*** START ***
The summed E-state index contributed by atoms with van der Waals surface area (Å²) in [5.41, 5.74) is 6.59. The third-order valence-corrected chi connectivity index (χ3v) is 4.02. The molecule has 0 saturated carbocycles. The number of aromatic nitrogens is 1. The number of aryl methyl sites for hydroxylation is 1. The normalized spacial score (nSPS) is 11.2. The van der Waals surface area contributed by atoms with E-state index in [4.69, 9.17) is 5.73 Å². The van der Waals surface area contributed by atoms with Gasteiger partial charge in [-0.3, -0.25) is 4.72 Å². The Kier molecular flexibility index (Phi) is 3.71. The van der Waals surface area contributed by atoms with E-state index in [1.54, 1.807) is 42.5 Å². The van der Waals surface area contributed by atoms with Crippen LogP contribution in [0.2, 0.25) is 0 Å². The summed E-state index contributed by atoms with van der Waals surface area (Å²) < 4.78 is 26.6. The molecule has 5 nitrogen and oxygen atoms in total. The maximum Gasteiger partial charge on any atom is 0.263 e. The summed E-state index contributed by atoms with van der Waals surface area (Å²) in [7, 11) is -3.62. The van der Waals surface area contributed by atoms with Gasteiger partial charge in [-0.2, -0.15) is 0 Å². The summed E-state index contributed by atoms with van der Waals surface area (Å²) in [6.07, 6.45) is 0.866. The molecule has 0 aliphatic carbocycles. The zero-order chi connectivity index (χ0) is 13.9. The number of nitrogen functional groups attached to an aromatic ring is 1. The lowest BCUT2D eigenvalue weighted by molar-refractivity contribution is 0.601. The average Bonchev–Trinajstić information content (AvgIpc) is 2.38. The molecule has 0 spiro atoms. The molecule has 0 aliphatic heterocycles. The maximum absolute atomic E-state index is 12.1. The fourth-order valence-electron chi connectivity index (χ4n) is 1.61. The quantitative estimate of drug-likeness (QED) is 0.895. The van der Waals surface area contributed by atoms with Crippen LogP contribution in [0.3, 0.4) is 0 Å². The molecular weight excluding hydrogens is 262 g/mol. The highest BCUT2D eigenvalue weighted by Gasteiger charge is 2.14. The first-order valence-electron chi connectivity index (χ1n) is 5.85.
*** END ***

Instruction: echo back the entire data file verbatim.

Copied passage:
The summed E-state index contributed by atoms with van der Waals surface area (Å²) in [5.41, 5.74) is 6.59. The third-order valence-corrected chi connectivity index (χ3v) is 4.02. The molecule has 0 saturated carbocycles. The number of aromatic nitrogens is 1. The number of aryl methyl sites for hydroxylation is 1. The normalized spacial score (nSPS) is 11.2. The van der Waals surface area contributed by atoms with E-state index in [4.69, 9.17) is 5.73 Å². The van der Waals surface area contributed by atoms with Gasteiger partial charge in [-0.3, -0.25) is 4.72 Å². The Kier molecular flexibility index (Phi) is 3.71. The van der Waals surface area contributed by atoms with E-state index in [1.54, 1.807) is 42.5 Å². The van der Waals surface area contributed by atoms with Crippen LogP contribution in [0.2, 0.25) is 0 Å². The summed E-state index contributed by atoms with van der Waals surface area (Å²) < 4.78 is 26.6. The molecule has 5 nitrogen and oxygen atoms in total. The maximum Gasteiger partial charge on any atom is 0.263 e. The summed E-state index contributed by atoms with van der Waals surface area (Å²) in [7, 11) is -3.62. The van der Waals surface area contributed by atoms with Gasteiger partial charge in [-0.2, -0.15) is 0 Å². The summed E-state index contributed by atoms with van der Waals surface area (Å²) in [6.07, 6.45) is 0.866. The molecule has 0 aliphatic carbocycles. The zero-order chi connectivity index (χ0) is 13.9. The number of nitrogen functional groups attached to an aromatic ring is 1. The lowest BCUT2D eigenvalue weighted by molar-refractivity contribution is 0.601. The average Bonchev–Trinajstić information content (AvgIpc) is 2.38. The molecule has 0 spiro atoms. The molecule has 0 aliphatic heterocycles. The maximum absolute atomic E-state index is 12.1. The fourth-order valence-electron chi connectivity index (χ4n) is 1.61. The quantitative estimate of drug-likeness (QED) is 0.895. The van der Waals surface area contributed by atoms with Crippen LogP contribution in [0.3, 0.4) is 0 Å². The molecular weight excluding hydrogens is 262 g/mol. The highest BCUT2D eigenvalue weighted by Gasteiger charge is 2.14. The first-order valence-electron chi connectivity index (χ1n) is 5.85.